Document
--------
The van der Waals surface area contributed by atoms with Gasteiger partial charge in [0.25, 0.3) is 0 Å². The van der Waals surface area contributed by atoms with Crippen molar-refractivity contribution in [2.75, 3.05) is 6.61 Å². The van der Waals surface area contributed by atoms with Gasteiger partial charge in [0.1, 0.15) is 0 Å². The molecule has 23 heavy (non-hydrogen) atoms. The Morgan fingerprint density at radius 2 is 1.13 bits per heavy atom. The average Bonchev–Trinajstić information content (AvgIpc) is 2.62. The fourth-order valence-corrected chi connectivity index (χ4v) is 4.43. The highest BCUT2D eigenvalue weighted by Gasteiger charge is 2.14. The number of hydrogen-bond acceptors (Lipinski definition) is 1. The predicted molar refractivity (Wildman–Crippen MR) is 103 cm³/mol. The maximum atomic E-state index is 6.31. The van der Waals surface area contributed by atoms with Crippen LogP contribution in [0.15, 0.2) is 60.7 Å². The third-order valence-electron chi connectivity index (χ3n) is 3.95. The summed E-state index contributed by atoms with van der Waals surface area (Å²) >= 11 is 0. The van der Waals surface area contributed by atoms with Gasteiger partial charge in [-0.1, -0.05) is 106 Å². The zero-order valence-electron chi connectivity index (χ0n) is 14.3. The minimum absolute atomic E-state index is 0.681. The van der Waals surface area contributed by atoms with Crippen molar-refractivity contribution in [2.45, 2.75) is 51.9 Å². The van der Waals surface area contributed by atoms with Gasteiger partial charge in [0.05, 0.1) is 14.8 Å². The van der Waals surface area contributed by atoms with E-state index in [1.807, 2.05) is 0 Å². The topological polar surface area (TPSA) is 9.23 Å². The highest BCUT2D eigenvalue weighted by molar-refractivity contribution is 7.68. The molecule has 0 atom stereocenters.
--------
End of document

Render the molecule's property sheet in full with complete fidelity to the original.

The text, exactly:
The van der Waals surface area contributed by atoms with Gasteiger partial charge in [0.25, 0.3) is 0 Å². The van der Waals surface area contributed by atoms with Crippen molar-refractivity contribution in [2.75, 3.05) is 6.61 Å². The van der Waals surface area contributed by atoms with Gasteiger partial charge in [0.1, 0.15) is 0 Å². The molecule has 23 heavy (non-hydrogen) atoms. The Morgan fingerprint density at radius 2 is 1.13 bits per heavy atom. The average Bonchev–Trinajstić information content (AvgIpc) is 2.62. The fourth-order valence-corrected chi connectivity index (χ4v) is 4.43. The highest BCUT2D eigenvalue weighted by Gasteiger charge is 2.14. The number of hydrogen-bond acceptors (Lipinski definition) is 1. The predicted molar refractivity (Wildman–Crippen MR) is 103 cm³/mol. The maximum atomic E-state index is 6.31. The van der Waals surface area contributed by atoms with Crippen LogP contribution in [0.15, 0.2) is 60.7 Å². The third-order valence-electron chi connectivity index (χ3n) is 3.95. The summed E-state index contributed by atoms with van der Waals surface area (Å²) >= 11 is 0. The van der Waals surface area contributed by atoms with Gasteiger partial charge in [-0.1, -0.05) is 106 Å². The zero-order valence-electron chi connectivity index (χ0n) is 14.3. The minimum absolute atomic E-state index is 0.681. The van der Waals surface area contributed by atoms with Crippen molar-refractivity contribution in [2.45, 2.75) is 51.9 Å². The van der Waals surface area contributed by atoms with Gasteiger partial charge in [0.05, 0.1) is 14.8 Å². The van der Waals surface area contributed by atoms with E-state index in [1.807, 2.05) is 0 Å². The topological polar surface area (TPSA) is 9.23 Å². The highest BCUT2D eigenvalue weighted by molar-refractivity contribution is 7.68. The molecule has 0 atom stereocenters.